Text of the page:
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Pollard's Release Date Has Been Known for Years, but His Fate Lies in Limbo

Politicians across the spectrum are calling for Pollard’s release, in the wake of revelations that the U.S. bugged Israeli ministers.

Amir Oren
Amir Oren
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Amir Oren
Amir Oren

Jonathan Pollard is due to be released from prison on November 21, 2015, exactly 30 years after he was apprehended at the gates of Israel’s embassy in Washington. The date has been known for years. What remains unknown is whether the American government will release him early.

Pollard received a life sentence, a harsher punishment than that agreed to by his attorneys and the prosecution. The stated reason for the excessive sentence was his behavior after being arrested, most notably the interview he granted to Wolf Blitzer, then the Washington correspondent for the Jerusalem Post and currently with CNN.

Both the United States Department of Defense and Department of Justice maintained that the interview was a violation of the sentencing agreement - and showed that Pollard did not regret his actions. Rather, they said, it indicated that Pollard intended to continue divulging national secrets after his release.

The same reason was cited by Israeli authorities, when they refused to reduce the sentence of Mordechai Vanunu for revealing secret information about the nuclear reactor in Dimona.

According to Federal sentencing guidelines, a life sentence is set at 30 years, unless the prosecution opposes the limit. There has not been any formal opposition from the Department of Justice. In fact, anyone who looks up Jonathan J. Pollard, 59, male, on the Federal Bureau of Prisons’ “prisoner finder,” will learn that he is being held in the Butner Federal Correction Complex, in North Carolina, and is set for release in just under two years.

Pollard’s early release would be largely symbolic at this point, but opinion about it in the U.S. government is nevertheless split. While there are many retired officials from the Department of Justice, the State Department and the intelligence services who have called for Pollard’s early release, there are just as many former Pentagon, CIA and FBI officials who warn that early release would harm America’s deterrence against spies and encourage supporters of Israel to betray their homeland.

Prime Minister Benjamin Netanyahu often speaks about “Yonatan” Pollard, and “bringing him home,” although Pollard never lived in Israel. Responding on Sunday to Edward Snowden’s revelations that the U.S. had been spying on high-ranking Israeli officials, Netanyahu wrote on his Facebook page:

“We do not need any special event in order to discuss the release of Jonathan Pollard. We are dealing with it. I am dealing with it, with all U.S. presidents, including President Obama, all the time, including now. We hope that the conditions will be created that will enable us to bring Jonathan home. This is neither conditional on, nor related to, recent events, even though we have given our opinion on these developments.”

Israeli efforts to influence the White House, the Department of Justice (headed by Attorney General Eric Holder, appointed by Obama) and various Congressmen over the past 28 years (during a quarter of which Netanyahu has been at the helm) have only made the Americans toughen their stance.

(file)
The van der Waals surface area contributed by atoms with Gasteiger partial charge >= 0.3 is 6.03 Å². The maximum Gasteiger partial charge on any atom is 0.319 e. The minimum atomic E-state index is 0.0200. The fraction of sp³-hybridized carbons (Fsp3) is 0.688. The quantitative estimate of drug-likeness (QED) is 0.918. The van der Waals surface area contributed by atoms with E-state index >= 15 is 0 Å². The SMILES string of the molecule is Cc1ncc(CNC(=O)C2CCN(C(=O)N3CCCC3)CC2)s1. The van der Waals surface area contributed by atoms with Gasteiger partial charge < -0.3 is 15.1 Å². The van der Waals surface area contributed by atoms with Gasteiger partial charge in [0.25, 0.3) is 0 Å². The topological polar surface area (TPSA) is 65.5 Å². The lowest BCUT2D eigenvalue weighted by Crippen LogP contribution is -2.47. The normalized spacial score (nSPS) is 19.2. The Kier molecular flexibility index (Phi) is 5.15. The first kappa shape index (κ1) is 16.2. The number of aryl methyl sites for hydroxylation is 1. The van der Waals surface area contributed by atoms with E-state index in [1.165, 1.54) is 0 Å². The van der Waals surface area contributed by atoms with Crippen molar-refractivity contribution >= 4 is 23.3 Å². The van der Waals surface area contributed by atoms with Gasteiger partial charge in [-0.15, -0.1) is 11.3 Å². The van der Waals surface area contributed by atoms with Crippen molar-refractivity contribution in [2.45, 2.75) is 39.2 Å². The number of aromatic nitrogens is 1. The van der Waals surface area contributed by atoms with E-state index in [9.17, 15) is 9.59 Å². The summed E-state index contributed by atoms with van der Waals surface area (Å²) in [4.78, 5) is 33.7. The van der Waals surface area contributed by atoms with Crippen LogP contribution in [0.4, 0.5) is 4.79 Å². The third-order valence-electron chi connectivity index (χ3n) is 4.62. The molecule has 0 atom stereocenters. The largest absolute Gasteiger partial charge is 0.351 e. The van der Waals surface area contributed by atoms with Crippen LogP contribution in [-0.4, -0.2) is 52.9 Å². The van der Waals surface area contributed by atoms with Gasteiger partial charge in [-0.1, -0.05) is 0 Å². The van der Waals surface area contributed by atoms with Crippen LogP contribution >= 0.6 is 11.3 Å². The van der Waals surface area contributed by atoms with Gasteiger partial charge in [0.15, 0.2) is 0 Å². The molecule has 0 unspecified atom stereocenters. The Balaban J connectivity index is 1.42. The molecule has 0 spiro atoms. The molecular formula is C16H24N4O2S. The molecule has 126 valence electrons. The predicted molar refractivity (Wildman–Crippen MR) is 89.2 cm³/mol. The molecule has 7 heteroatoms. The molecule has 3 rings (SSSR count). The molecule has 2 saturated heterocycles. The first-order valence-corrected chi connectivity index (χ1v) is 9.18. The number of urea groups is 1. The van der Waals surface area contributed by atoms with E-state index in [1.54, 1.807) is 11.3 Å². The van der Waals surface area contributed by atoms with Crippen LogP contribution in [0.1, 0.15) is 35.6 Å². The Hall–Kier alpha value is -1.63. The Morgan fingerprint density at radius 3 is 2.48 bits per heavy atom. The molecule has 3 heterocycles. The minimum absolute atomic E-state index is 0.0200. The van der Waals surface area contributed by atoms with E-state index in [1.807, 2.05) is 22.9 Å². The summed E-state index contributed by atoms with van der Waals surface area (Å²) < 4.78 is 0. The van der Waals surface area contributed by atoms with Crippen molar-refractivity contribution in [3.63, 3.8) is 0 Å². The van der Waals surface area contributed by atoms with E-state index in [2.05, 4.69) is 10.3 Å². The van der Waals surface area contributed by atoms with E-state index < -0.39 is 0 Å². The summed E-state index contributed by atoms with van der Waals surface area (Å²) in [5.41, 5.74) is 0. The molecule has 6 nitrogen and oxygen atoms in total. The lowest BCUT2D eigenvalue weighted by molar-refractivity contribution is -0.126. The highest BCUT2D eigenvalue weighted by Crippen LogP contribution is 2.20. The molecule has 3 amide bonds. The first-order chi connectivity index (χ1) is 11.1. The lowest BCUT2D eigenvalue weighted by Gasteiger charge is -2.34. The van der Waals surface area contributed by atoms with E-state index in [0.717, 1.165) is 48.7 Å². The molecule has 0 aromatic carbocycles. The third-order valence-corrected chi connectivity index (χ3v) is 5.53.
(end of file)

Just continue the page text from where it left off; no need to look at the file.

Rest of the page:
Efforts to retroactively grant Pollard Israeli citizenship and claim sovereign immunity have also led to similar results. But if there is any point in such efforts, they should be focusing on ensuring that the life sentence remains at 30 years and fighting against any Department of Justice attempts to extend it indefinitely.

It seems that the movement calling for Pollard’s release is ignoring these considerations, however. Politicians across the spectrum are again calling for Pollard’s release, in the wake of Snowden’s revelations. One of the most active Knesset members campaigning on Pollard’s behalf is Nahman Shai (Labor), who is planning on visiting Pollard in jail in early 2014.

Shai served as spokesman for then-Defense Minister Yitzhak Rabin on the day in November 1985 that Pollard, his then-wife Anne Henderson and their cat Dusty showed up at the Israeli Embassy in Washington and drove their car into the underground parking lot, before being respectfully asked to turn around and walk back outside. While Pollard was backing up his red Mustang, a team of FBI and Naval Intelligence officers arrested them.

Rabin was in New York at the time, following a visit to Washington. While sitting down to dinner that evening, he received a phone call with news of Pollard’s arrest from consul Elyakim Rubenstein, who was filling in for ambassador Meir Rosen. Asked by journalists about Pollard, Shai was unable to answer; Rabin only briefed him on the affair as their plane approached Paris, after leaving the U.S.

Shai’s participation in current efforts aimed at Pollard’s release attests to their inter-party popularity. At the same time, Pollard has been mostly carried on the shoulders of the anti-American right. It wouldn’t be surprising if, upon release, he is courted by Habayit Hayehudi, Yisrael Beiteinu or Likud, who would seek to list him as a candidate for Knesset, like a modern day Anatoly Sharansky.

Pollard’s ex-wife, Anne Henderson Pollard, was listed on the Achshav party ticket for municipal elections in Ramat Gan. The party’s candidate for mayor, Arik Nodelman, serves as chairman of Yisrael Beiteinu’s international movement. Despite speaking about her arrest and questioning alongside her former husband, Henderson Pollard was not elected to city council, nor was Nodelman elected mayor.

Holding placards with Pollard's picture, activists protest for his release.Credit: Yuri Blecherov

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